Between rolling natural disasters and COVID, Australia’s economy is experiencing a shift from shock to persistent problem

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Major flooding in suburban areas of Melbourne in the last couple of days have only reinforced the sense that we are now in a world of more or less rolling natural disasters.

The times when a massive bushfire or flood event were a shock to the system seem to have well and truly passed.

Disaster relief agencies — and even the Australian Defence Forces — are dealing instead with persistent crisis.

Last month, the Guardian reported that, in its brief to the incoming government, the Department of Defence had warned it was under intense pressure due to the need to respond to “near persistent” natural disasters, and noted “the impacts of climate change” when requesting more cost-effective ways to manage the continual call-outs.

The federal government is now in the process of helping state governments buy out some home owners in low lying, flood prone areas. Equally, we haven’t really even started to talk about what the cost to damaged infrastructure might be from the widespread flooding, and how those costs will hit different levels of government.

Defence force personnel carrying debris in Lismore
Australian Defence Force personnel help with the clean up after the March floods in Lismore.(AAP: Jason O’Brien)

The cost of natural disasters is on top of the ongoing costs of COVID-19 to the economy — and the budget.

There is something of a morph from shock to persistent problem happening in the economy and the budget.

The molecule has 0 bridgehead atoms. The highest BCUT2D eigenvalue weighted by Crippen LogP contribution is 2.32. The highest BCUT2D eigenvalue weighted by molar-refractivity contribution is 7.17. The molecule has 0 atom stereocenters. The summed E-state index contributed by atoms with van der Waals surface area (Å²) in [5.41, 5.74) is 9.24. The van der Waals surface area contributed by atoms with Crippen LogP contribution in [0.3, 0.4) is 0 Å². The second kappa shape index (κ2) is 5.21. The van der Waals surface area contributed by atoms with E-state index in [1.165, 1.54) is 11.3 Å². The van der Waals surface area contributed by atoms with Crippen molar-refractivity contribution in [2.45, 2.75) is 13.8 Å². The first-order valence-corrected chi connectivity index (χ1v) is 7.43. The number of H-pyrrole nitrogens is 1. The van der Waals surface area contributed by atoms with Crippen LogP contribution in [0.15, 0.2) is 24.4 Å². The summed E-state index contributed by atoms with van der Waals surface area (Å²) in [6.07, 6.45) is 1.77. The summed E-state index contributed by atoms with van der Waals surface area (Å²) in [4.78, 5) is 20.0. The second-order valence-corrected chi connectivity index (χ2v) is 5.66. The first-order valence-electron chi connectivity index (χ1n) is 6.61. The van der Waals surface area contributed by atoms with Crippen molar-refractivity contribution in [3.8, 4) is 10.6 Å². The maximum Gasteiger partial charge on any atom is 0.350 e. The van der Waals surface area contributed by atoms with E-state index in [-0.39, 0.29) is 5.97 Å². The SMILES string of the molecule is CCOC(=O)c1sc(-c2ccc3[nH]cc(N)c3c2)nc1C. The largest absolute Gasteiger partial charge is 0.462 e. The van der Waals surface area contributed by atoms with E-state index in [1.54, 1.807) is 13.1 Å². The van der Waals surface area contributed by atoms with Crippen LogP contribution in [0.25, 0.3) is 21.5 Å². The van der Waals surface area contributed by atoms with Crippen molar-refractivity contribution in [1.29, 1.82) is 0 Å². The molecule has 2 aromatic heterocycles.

Treasurer Jim Chalmers spoke this week of how the world was bracing for a third downturn in the course of the last decade and a half.

“The first one, the global financial crisis, was a financial shock that became a demand issue,” he said. “The second one was a health shock which became mostly a supply issue.

“This one is an inflation shock and the risk here is a hard landing around the world brought about by the blunt and brutal but in some ways necessary tightening of monetary policy that we’re seeing, particularly in the big, advanced economies.”

The shockwaves are expected to morph

Neither of the first two shocks just came and went, of course.

The after-effects of the GFC on the financial system, and on government budgets, are still with us. As are the impacts of dealing with a pandemic.

But the impact of this latest shock is different not just because all of those previous interventions have constrained government capacity to alleviate its impact, but because the shock waves are expected to not just continue, but morph.

“The Treasury’s current expectation is that a bigger and bigger part of this inflation problem over time will be what happens with power prices,” Chalmers told journalists in Canberra this week.

A middle-aged white man in a dark blue suit speaks to reporters in a hallway.
Treasurer Jim Chalmers said he thinks electricity prices will be the “most problematic” aspect of Australia’s inflation problem.(ABC News: Ian Cutmore)

“Inflation has a number of constituent parts. Shipping costs have been a concern, supply chains have been a concern, the labour shortages are an ongoing concern.

“But electricity is the one that I think most about. I think it is going to be the most problematic aspect of it, of our inflation problem over the course of the next six or nine months”.

ACCC chairwoman Gina Cass-Gottlieb told a parliamentary committee this week that the median household electricity bill is up by $300 or 25 per cent since April and there are now forecasts prices will go up 35 per cent next year.

Australia has not suffered quite the energy price shock that has hit some overseas markets. But that is of little comfort to either households or policy makers.

Delivering on election promises is now trickier

Perhaps because Australia has not suffered the energy price shocks experienced overseas, and because we are benefiting from the higher prices on sales of our energy, the IMF isn’t predicting Australia will go into recession in the immediate term, even as things are looking exceptionally grim overseas.

But it is little wonder Chalmers has been so spectacularly downbeat as he has tried to set expectations for the economy — and the budget — in less than two weeks’ time.



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